Only one-third of 12,565 patients eligible for the drugs got them - even though they were treated at 201 hospitals that had voluntarily enrolled in the American Heart Association's Get with the Guidelines program.
Reasons why so few doctors "got with the program" are unclear.
But the study authors offered some theories, from lack of marketing for the decades-old drugs to concerns about their safety.
The main drug studied, spironolactone, is a water pill that helps prevent kidneys from absorbing too much sodium, which can lead to excess fluid. In heart failure, water often builds up in lungs, blood and tissue because the heart can't pump properly.
The pills studied have been shown to reduce hospitalizations and deaths.
But they also can be hard on the kidneys and when used in the wrong patients, side effects can be deadly - another reason some doctors may avoid them.
The study found that inappropriate use - in patients with signs of kidney trouble or other specific conditions - was uncommon.
The study appears in Wednesday's Journal of the American Medical Association.
Spironolactone is an old generic drug that is not heavily marketed, so doctors may lack promotional material on how to use it, said Cleveland Clinic researcher Nancy Albert, the study's lead author.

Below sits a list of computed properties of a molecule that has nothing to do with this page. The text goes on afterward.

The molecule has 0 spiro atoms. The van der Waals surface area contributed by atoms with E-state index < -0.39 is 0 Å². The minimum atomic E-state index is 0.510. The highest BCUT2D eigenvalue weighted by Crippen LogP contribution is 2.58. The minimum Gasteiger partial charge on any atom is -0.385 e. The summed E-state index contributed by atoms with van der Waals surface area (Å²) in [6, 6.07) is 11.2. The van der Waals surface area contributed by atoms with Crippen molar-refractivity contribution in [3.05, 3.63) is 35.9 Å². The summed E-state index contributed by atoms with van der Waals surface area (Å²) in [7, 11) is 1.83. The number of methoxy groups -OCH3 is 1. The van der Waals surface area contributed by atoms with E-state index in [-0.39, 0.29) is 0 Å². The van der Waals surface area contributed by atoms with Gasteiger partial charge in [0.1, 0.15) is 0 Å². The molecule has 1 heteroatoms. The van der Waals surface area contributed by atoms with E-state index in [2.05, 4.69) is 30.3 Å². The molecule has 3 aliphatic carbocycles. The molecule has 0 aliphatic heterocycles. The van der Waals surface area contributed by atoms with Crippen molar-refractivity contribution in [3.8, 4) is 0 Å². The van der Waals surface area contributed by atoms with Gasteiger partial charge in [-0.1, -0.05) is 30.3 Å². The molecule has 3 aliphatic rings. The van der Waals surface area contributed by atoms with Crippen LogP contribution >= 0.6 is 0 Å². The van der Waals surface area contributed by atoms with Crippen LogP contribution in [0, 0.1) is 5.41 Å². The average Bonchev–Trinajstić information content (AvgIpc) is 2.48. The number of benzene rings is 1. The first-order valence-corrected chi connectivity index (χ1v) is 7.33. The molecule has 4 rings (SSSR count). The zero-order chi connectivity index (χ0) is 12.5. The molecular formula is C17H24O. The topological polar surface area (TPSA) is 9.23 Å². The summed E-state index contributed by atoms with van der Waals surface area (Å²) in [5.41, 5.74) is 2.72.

Another reason for infrequent use is that the original 2005 American College of Cardiology/American Heart Association guidelines said these drugs "should be considered."
The wording was changed this year to "recommended," after the 2005-2007 study ended, the study authors said.
Dr. Ileana Pina, a spokeswoman for the heart group and professor at Cleveland's Case Western Reserve University, said the results aren't surprising since other reports have shown doctors don't always follow guidelines.
But because these drugs can improve survival, she said the study results should serve as "a call to action" for doctors who treat heart failure patients.
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